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Data quality is said to be the single most important determining factor of success or failure – the better the quality of your data, the more likely you are to make better decisions. 

In business as in life, nothing is guaranteed. But good quality information is increasingly being demanded by decision-makers who know that the volume of data now being collected is colossal, and there should really be a way to get some useful insights out of that, if only it was presented better.

Citibank has issued a request to media agencies to improve their data quality if they want the bank’s business.

The company wants to spend more on digital advertising but wants marketing experts to prove the value of their information.

Speaking at the 4As Data Summit earlier this week, Michael Wexler, director of digital insights and marketing effectiveness for Citibank, was quoted by AdExchanger.com as saying: “If you’re not up on your tagging and keeping track of [multiple data sources] as a business, those things will really kill you.”

Another organisation calling on providers to improve their data quality is the US government.

In a report, the US Government Accountability Office criticised the Centers for Medicare & Medicaid Services (CMS), the agency within the Department of Health and Human Services (HHS) that administers the Medicaid program.

Medicaid errors relating to data quality have cost the government an estimated $36 billion, and the GAO says it found that the usefulness of the data provided by the sources is “s limited because of issues with completeness, accuracy, and timeliness”.

The GAO adds the CMS “has not fully developed its plans to ensure the quality of T-MSIS data, and its plans for using these data for oversight purposes remain preliminary”.

The effort to redesign or replace the Medicaid IT systems in 30 states across the US is ongoing, and sounds like it’s in disarray, which may give the incoming Republican administration of Donald Trump more leverage in political discussions on the subject with Democrat supporters of the current health system of the country, popularly known as Obamacare.

Meanwhile, a nonprofit consortium of companies and organisations called XBRL US has published its third set of data quality standards.

The standards were formulated by XBRL’s data quality committee and are freely available.

The organisation says the rules are mainly designed to identify and correct errors in their Securities and Exchange Commission filings.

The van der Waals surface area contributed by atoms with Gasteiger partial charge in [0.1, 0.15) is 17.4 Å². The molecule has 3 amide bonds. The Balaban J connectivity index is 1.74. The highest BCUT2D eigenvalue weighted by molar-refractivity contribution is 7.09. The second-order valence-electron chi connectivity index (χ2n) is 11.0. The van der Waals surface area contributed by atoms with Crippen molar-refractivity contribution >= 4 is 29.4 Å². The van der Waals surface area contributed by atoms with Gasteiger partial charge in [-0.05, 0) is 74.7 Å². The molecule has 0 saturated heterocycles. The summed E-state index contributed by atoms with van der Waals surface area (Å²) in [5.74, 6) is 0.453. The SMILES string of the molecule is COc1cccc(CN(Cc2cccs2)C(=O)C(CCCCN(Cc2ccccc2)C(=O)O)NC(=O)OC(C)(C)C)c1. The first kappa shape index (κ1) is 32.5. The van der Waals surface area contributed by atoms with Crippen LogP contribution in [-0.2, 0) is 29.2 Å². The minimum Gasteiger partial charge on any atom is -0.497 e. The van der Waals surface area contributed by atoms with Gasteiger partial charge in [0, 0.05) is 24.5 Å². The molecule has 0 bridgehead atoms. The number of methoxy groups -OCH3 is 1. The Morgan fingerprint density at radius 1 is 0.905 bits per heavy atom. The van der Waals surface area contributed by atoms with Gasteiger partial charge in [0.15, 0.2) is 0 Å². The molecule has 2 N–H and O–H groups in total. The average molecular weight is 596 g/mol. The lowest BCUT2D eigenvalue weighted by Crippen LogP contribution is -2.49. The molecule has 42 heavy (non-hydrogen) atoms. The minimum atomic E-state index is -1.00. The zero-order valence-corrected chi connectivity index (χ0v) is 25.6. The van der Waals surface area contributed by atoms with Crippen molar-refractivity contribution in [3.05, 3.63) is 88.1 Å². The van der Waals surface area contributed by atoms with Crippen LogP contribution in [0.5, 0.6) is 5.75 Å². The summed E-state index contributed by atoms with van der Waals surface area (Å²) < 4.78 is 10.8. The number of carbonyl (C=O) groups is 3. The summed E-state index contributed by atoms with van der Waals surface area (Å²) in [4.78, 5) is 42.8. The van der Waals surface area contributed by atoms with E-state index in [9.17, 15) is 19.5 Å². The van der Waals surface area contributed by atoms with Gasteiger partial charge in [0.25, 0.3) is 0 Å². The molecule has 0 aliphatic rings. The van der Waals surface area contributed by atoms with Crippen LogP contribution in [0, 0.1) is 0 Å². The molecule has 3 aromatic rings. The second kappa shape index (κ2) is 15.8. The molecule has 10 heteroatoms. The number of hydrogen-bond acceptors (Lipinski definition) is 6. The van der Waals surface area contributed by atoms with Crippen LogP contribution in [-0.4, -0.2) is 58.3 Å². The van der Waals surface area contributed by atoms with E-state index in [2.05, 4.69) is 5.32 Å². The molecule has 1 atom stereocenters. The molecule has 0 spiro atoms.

Campbell Pryde, CEO of XBRL US, says it’s “critical” for public company filers to make sure they are providing the best quality financials.

According to Experian, one of the largest credit checking agencies in the world, plain old human error is often to blame for poor data quality.

The company conducted a survey of more than 800 data professionals at large companies in the UK, US and France.

In the resulting report, called The Data Advantage: How Accuracy Creates Opportunity, Experian concluded that good quality data leads to costs savings, increased efficiency and many other business benefits.

Joel Curry, UK managing director of Experian, says: “Data quality clearly remains high on the agenda as organisations worldwide increasingly see data as a strategic asset – indeed, data quality strategies are now in place across the vast majority of organisations worldwide.”

Experian’s survey found that “more than 99 per cent” of organisations now have a data quality strategy in place, and yet perhaps a surprisingly high 94 per cent of organisations “suffer from common data errors”.

The most common data errors Experian found were:

  • Incomplete or missing data – 55 per cent
  • Out-dated information – 45 per cent
  • Duplicate data – 43 per cent
  • Typos – 32 per cent

Experian lists a number negative impacts of poor quality data, as well as the corresponding positives of having good quality data, but those are things that most people could probably guess.

The methods of – or suggestions for – managing contact data accuracy used by the companies questioned by Experian were:

  • Use a dedicated point-of-capture software tool – 40 per cent
  • Use dedicated back-office software to clean contact data – 40 per cent
  • Measure response and return-to-sender rates – 36 per cent
  • Carry out data analysis using Excel spreadsheets – 40 per cent
  • Work through databases manually line by line – 27 per cent

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